More on HPV

The new Texas law requiring girls to be immunized against viruses that cause cervical cancer reminded me of parents' orientation day at my son's Catholic school, when a large number of moms asked for forms allowing them to waive their children's vaccinations "for pro-life reasons."

This was news to me, but Right to Life of Michigan's Web site claims that some vaccines were developed with cell lines that originated with aborted babies. RTL's site notes that Church leaders declared receiving the vaccines morally permissible.

RTL also offers a list of non-fetal vaccines available, and I'll take that list with me to see if those are offered by our doctor when my son is up for his next round of boosters. I'll ask him to consider using those vaccines if they're not. But either way, I'll have my son vaccinated. Not to do so strikes me as endangering his health and that of other kids.

Which leads us to the Texas law that requires vaccination.

Tony Perkins and his ilk (see Cathleen Kaveny's post below) are all too predictably ranting about the vaccine's potential to lure kids into premarital sex. The "logic" of their argument is that having the vaccine could confuse kids into thinking they're protected against all STDs. All of which completely ignores the fact that parents have an obligation to provide clear moral guidelnes and health information to their children. Opposing the Texas law on the basis that it might encourage a teen to have sex implies to me that some parents are copping out on this obligation.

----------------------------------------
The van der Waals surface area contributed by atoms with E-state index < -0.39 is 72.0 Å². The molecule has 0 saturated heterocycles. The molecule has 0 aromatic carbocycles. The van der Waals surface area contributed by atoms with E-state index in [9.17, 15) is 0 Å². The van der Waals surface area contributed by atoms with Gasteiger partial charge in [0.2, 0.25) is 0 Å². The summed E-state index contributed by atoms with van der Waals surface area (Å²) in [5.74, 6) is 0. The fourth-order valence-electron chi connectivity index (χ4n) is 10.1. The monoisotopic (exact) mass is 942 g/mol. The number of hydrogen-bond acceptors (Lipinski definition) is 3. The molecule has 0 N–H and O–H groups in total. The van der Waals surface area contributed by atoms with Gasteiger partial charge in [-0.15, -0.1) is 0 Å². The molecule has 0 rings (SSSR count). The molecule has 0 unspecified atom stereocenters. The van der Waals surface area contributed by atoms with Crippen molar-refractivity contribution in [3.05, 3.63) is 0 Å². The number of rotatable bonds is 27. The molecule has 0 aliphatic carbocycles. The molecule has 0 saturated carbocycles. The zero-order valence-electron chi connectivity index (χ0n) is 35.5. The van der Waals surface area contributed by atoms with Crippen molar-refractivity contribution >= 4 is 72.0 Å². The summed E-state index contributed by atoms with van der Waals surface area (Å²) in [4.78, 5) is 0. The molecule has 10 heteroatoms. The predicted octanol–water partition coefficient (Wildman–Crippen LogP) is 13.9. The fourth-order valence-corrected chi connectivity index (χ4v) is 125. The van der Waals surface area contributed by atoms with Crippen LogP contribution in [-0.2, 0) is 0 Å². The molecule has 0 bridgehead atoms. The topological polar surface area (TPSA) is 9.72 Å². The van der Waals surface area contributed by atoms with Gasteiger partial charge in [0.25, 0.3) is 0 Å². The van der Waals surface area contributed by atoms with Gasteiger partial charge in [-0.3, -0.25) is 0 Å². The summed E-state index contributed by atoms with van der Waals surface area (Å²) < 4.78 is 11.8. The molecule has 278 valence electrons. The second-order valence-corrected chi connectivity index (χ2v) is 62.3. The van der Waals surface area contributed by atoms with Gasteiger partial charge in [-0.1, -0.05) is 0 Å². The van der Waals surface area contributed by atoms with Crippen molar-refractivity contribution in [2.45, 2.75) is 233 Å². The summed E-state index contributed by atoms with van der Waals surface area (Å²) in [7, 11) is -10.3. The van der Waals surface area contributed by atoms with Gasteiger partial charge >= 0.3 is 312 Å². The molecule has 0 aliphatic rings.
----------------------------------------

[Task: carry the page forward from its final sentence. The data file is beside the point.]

Moreover, the vaccine may protect girls and women against viruses that might be passed on by a sexual assailant or a philandering husband (or wife if the vaccination proves effective for boys, too).

Nonetheless, I think there are reasons a prudent parent might want to proceed with caution, but those reasons are not at the forefront of this debate--or at least the coverage of it.

I want to know, for example, how the vaccine was developed. RTL doesn't have info on its Web site yet.

I also want to know what the short- and long-term side effects of the HPV might be. Since my son was diagnosed with allergic asthma and ADD, two medications he has taken have been slapped with warnings, Advair and allergy meds containing phenylpropanolamine. We also use old-fashioned, low-dose Ritalin for ADD because the newer ADD drugs simply haven't been on the market long enough for long-term side-effects to have been assessed.

I'm also concerned, though this is unrelated to the efficacy of HPV, that the Texas law was, at least in part, rammed through with help from the vaccine manufacturer. This represents a new level in direct-to-consumer marketing that drug companies have found so effective; instead of creating a need for the drug through TV ads, let's just mandate it. Never mind that the vaccine isn't cheap for parents without health care--the HPV series of three, $120 shots could pose a hardship.

To allow fundamentalists like Perkins to co-opt the discussion over HPV does a disservice to parents trying to make wise decisions for their kids.

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